It seems incredible that even three years ago, you probably wouldn’t have found many takers willing to bet money on Kevin Owens, Steen as was, ever even getting to the WWE Developmental level. Perhaps only Owens and his family themselves would have gone further and dreamed with any conviction that he might one day sit atop the WWE as the Universal Champion.
That in July 2017 WWE Home Video have released a feature length DVD/BluRay dedicated to the now Kevin Owens shows you just what a meteoric rise to “overnight sensation” it has been. What the invigorating hour long documentary that opens this set shows the uninitiated is that it was a long fifteen year effort to become that overnight sensation.
The documentary broadly focuses as much of its running time on Kevin Owens’ journey to the WWE as it does to what happens when he got here. That means his entire Indy career gets the same half hour that his three year WWE career is afforded. That’s not to say though, that the opening half feels rushed. With candid comments from Owens, his father and friends you really feel the emotion and passion behind his rise to the top. Names such as Sami Zayn, Seth Rollins and Neville talk about their friendship and experiences with Owens, as does Chris “Jimmy Jacobs” Scobille (now part of the WWE creative team) and former ECW World Champion Steve Corino.
His early days in Quebec, training under Jacques Rougeau, are soon followed by opportunities further afield. Owens credits a chance meeting with Stone Cold Steve Austin, and picking up the advice to always keep talking, as focusing him towards what he was good at. His run with Ring Of Honor gets the full treatment and it’s fascinating to see the improvement that “Kevin Steen” makes as his career progresses. It’s also fascinating that Owens suggests that his famous “Loser Leaves RoH” loss to El Generico was Jim Cornette’s way of getting rid of someone from RoH that he didn’t really rate. Owens, of course, had the last laugh in that respect.
His subsequent arrival in NXT is discussed in detail; the most surprising point is the revelation that Kevin was as good as told not to get his hopes up for EVER receiving a call up to the main roster. That puts the six month or so time scale between his NXT debut and main roster call up into even more shocking perspective.
The tale of how WWE took his idea of answering the John Cena US Title Open Challenge and gave it to Sami Zayn shows us how the WWE can operate, whilst the tale of a first meeting with Vince McMahon will raise a hearty chuckle. The camcorder footage of his son reacting to seeing his dad answer Cena’s challenge on Live TV at home not only offers a reminder of Owen’s priorities but gives a perhaps much needed reminder to some that the performers we boo and cheer every week are human beings, with the same everyday lives in the background that we all have.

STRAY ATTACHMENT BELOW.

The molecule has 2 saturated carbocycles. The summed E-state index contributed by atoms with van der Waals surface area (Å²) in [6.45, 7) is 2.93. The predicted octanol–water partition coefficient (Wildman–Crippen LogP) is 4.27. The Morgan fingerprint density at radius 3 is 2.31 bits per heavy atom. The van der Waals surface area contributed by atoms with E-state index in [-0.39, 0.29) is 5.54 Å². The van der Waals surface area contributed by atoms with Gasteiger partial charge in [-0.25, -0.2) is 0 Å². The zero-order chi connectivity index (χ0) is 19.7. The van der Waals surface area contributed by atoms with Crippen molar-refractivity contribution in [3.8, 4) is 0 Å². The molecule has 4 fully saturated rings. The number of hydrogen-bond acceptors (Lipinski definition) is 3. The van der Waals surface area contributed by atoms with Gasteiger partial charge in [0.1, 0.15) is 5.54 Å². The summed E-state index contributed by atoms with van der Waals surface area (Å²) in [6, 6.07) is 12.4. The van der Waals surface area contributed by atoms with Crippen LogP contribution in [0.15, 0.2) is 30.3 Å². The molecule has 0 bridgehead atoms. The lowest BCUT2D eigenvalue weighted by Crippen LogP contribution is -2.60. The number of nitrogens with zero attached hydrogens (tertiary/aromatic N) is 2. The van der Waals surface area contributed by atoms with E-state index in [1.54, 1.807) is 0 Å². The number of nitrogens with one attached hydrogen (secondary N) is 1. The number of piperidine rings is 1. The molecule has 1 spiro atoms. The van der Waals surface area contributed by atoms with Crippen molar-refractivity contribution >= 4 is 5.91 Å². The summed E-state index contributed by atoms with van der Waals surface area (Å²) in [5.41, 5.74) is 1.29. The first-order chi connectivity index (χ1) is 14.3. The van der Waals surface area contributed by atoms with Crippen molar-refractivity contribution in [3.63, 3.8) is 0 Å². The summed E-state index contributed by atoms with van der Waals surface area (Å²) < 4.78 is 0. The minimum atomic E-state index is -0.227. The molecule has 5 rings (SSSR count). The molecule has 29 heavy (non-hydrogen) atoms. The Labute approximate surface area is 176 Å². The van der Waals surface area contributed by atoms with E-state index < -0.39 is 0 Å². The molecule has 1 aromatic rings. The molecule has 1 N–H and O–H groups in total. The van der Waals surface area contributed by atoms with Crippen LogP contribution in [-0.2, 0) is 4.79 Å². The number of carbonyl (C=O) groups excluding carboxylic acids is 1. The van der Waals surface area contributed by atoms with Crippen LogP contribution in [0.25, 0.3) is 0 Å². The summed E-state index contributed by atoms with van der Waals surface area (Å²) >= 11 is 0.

His success (and some disappointment) in the WWE is chronicled although it’s clear that Owens still feels the best is yet to come. As many of the talking heads say throughout the documentary, Owens is a focused character who quickly finds the next challenge to take on.
I would think it would be almost impossible to watch this and not have a new-found appreciation for Kevin Owens. The dedication and passion he has for Wrestling shines through and the only thing that surpasses that is the dedication and passion he has for his family. Naturally this is a must-see for any Kevin Owens fan, but I’d go as far as to say that it’s a must see for any wrestling fan or anyone who has aspirations to making it in this business.
The extras include an hour or so of “outtakes” from the main documentary, along with episode of Superstar Ink and Unfiltered starring the man of the moment. Most add to the proceedings and round out some of the details skipped over in the main feature. Particularly interesting are his comments about Jacques Rougeau’s attempts to tie him to a ten year contract to be his agent and some more discussion about what he did and didn’t think he needed to change when he finally made it to WWE.
The DVD contains eleven matches, ranging from Owens’ NXT debut in December ’14 against CJ Parker to his WrestleMania 33 match with Chris Jericho. The observant amongst you will therefore note that there are no “indy” matches at all. This will disappoint some, especially as the main documentary features a multitude of clips from the likes of Ring of Honor and PWG. You can understand why fans would like to see some, you can understand why they’re not here.
Highlights include two singles matches with Sami Zayn (NXT Rival and Battleground), his 2015 Elimination Chamber match with John Cena and, naturally, his Universal Title win. The lesser known moments provide a couple of gems too. A match from the April 2016 European Tour where Owens teams with HHH to take on Sami Zayn and Dean Ambrose is a lot of fun, as is a live event Confrontation between Owens and Zayn.
The BluRay adds four more exclusive matches. All are worth the effort, especially an NXT match with Neville and another bout with Sami Zayn (this time from Payback 2016).
WWE Home Video have put out some cracking documentary/profile releases in 2017, but this might be the best yet. A compelling, must-see documentary is rounded off by the best of the best of Kevin Owen’s WWE matches. And the best thing may well be that Owens is far from done yet!
Photos courtesy: Fetch, Fremantle Media, WWE
Format reviewed: BluRay
Thank you to our partners, WWEDVD.co.uk and Fetch for providing our review copy of Fight Owens Fight: The Kevin Owens Story which is available on DVD in the UK from Monday 3 July. You can buy your copy from WWEDVD.co.uk now by clicking here